Hike through beautiful woodlands, explore golden beaches, sand dunes and saltwater lakes in Ards Forest Park, Co Donegal. It’s one of the most unique forest walks in Donegal. Its 1,000 acres are home to many plants and wildlife with nine signposted trails to suit all ages, picnic areas and a playground near the beach.
Sliabh Liag (Slieve League) Cliffs
Hike to the top of the Sliabh Liag (Slieve League) cliffs on the south west coast of County Donegal and marvel at the terrific views of the Atlantic Ocean, the Sligo Mountains and Donegal Bay. The cliffs are truly breathtaking, the cliff face of Bunglas rises over 600m above the raging ocean.
Discover Malin Head
Take a trip to the most northerly point in Ireland – enjoy its rugged scenery, beautiful beaches, and a heritage steeped in history and folklore. Malin Head is renowned for its dramatic landscape and beautiful beaches and see some of the largest sand dunes in Europe.
Explore Fanad Lighthouse, in north Donegal, voted one of the most beautiful lighthouses in the world. Take a guided tour of the magnificent lighthouse and see the lightkeeper’s cottages. Meet some of the lightkeepers who have lived at Fanad and hear of their challenges, learn about the history of this Gaeltacht area, and discover the new technology that watches the coastline today. Climb 76 steep granite steps to the top of the lighthouse and marvel at the incredible views.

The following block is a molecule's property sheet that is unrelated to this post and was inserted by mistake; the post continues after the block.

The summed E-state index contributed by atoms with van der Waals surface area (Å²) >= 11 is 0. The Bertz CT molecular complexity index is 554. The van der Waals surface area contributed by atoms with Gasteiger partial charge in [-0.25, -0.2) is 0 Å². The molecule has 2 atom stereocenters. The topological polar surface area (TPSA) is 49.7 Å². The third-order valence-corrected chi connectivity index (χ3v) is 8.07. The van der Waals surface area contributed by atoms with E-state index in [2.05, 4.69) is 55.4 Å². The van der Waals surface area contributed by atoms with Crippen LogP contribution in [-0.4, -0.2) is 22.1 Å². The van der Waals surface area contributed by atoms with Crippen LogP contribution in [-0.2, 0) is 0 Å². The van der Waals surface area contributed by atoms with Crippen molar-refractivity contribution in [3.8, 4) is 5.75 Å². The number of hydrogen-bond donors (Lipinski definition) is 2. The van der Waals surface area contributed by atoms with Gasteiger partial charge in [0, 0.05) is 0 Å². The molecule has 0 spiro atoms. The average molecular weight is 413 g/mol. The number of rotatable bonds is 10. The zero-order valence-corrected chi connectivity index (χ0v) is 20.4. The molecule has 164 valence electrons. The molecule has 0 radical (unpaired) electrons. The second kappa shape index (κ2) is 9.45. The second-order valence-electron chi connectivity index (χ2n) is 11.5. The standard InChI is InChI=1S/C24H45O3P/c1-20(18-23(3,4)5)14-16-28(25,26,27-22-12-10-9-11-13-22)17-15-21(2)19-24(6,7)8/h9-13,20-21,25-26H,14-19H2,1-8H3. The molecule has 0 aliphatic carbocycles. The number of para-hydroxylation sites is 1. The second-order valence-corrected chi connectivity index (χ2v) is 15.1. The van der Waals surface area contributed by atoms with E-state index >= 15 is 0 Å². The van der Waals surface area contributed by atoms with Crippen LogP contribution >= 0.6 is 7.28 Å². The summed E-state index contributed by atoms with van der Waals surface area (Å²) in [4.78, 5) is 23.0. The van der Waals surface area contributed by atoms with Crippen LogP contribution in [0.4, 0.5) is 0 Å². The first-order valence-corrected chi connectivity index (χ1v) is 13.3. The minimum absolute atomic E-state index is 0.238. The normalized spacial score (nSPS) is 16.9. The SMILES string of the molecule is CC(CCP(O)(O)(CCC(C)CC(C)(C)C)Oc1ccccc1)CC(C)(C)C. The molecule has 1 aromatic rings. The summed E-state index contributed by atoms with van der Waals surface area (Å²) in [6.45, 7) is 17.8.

Bundoran Beach is a sandy beach facing Donegal Bay and the Atlantic bounded on the North and South by rocks and on the east by the promenade roadway. It is popular destination with surfers. Carrickfinn Beach is an extensive sandy beach with sand dunes and is located close to the beautiful Annagry village, a Gaeltacht area where the visitor can engage in the culture and heritage of this unique region where Irish is still the main everyday language. Carrickfinn is a long stretch of white sand beach backed by extensive sand dunes. The stunning Culdaff Beach located on the Inishowen peninsula county Donegal in the north west of Ireland. Culdaff beach consists of a sandy beach with two rock outcrops at the south-east of the beach. These are exposed at times during the tidal phase during the day. Downings takes pride of place in the sheltered Sheephaven Bay that hosts a diverse range of other beaches. The beach is particularly popular with Windsurfers, providing excellent opportunities for enthusiasts at all levels.
Glencolmcille Folk Village
Glencolmcille Folk Village is build in the form of a village in which each house is an exact replica of a dwelling used by the local people in each of the three successive centuries (18th, 19th, 20th) and is equipped with the furniture, artifacts and utensils of its particular period.
The island of the white cow is located 6km from the village of An Fál Carrach (Falcarragh) or just 3km (10 minute boat trip) from the pier at Machaire Rabhartaigh (Magheraroarty). It is a small Island. Take a walk around the Island and feel the Atlantic sea breeze. Walk the golden sands of the east beach at Tobar an Ghlasáin and take a dip in the sea.